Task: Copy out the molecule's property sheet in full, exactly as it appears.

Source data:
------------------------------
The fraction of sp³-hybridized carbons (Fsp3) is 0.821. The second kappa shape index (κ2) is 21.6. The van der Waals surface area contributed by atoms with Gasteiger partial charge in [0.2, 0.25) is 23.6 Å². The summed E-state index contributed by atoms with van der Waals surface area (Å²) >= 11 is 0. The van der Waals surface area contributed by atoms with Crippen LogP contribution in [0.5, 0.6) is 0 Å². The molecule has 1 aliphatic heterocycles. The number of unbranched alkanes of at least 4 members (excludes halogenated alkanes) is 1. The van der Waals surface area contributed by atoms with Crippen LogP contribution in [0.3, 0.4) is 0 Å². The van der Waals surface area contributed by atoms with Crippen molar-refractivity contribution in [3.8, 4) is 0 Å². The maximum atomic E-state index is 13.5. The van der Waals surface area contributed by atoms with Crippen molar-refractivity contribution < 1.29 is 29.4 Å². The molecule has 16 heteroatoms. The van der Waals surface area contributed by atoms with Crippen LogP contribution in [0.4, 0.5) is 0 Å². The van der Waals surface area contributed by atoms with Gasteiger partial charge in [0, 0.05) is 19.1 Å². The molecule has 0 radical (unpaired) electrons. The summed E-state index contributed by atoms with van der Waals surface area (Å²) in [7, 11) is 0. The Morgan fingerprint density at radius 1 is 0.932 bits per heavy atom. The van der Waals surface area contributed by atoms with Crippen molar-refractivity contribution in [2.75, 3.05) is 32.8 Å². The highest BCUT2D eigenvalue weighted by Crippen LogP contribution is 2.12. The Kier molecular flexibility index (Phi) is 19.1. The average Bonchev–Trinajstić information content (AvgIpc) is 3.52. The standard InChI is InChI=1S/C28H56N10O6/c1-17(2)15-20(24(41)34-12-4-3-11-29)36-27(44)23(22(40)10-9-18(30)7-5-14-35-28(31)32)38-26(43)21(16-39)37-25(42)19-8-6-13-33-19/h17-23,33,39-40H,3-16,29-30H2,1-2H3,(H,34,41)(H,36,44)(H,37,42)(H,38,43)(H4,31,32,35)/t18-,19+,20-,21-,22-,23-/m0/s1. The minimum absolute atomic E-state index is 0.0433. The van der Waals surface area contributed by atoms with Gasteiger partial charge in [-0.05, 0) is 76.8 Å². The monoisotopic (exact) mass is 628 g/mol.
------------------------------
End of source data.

The fraction of sp³-hybridized carbons (Fsp3) is 0.821. The second kappa shape index (κ2) is 21.6. The van der Waals surface area contributed by atoms with Gasteiger partial charge in [0.2, 0.25) is 23.6 Å². The summed E-state index contributed by atoms with van der Waals surface area (Å²) >= 11 is 0. The van der Waals surface area contributed by atoms with Crippen LogP contribution in [0.5, 0.6) is 0 Å². The molecule has 1 aliphatic heterocycles. The number of unbranched alkanes of at least 4 members (excludes halogenated alkanes) is 1. The van der Waals surface area contributed by atoms with Crippen LogP contribution in [0.3, 0.4) is 0 Å². The van der Waals surface area contributed by atoms with Crippen molar-refractivity contribution in [3.8, 4) is 0 Å². The maximum atomic E-state index is 13.5. The van der Waals surface area contributed by atoms with Crippen molar-refractivity contribution < 1.29 is 29.4 Å². The molecule has 16 heteroatoms. The van der Waals surface area contributed by atoms with Crippen LogP contribution in [0.4, 0.5) is 0 Å². The van der Waals surface area contributed by atoms with Gasteiger partial charge in [0, 0.05) is 19.1 Å². The molecule has 0 radical (unpaired) electrons. The summed E-state index contributed by atoms with van der Waals surface area (Å²) in [7, 11) is 0. The Morgan fingerprint density at radius 1 is 0.932 bits per heavy atom. The van der Waals surface area contributed by atoms with Crippen molar-refractivity contribution in [2.75, 3.05) is 32.8 Å². The highest BCUT2D eigenvalue weighted by Crippen LogP contribution is 2.12. The Kier molecular flexibility index (Phi) is 19.1. The average Bonchev–Trinajstić information content (AvgIpc) is 3.52. The standard InChI is InChI=1S/C28H56N10O6/c1-17(2)15-20(24(41)34-12-4-3-11-29)36-27(44)23(22(40)10-9-18(30)7-5-14-35-28(31)32)38-26(43)21(16-39)37-25(42)19-8-6-13-33-19/h17-23,33,39-40H,3-16,29-30H2,1-2H3,(H,34,41)(H,36,44)(H,37,42)(H,38,43)(H4,31,32,35)/t18-,19+,20-,21-,22-,23-/m0/s1. The minimum absolute atomic E-state index is 0.0433. The van der Waals surface area contributed by atoms with Gasteiger partial charge in [-0.05, 0) is 76.8 Å². The monoisotopic (exact) mass is 628 g/mol.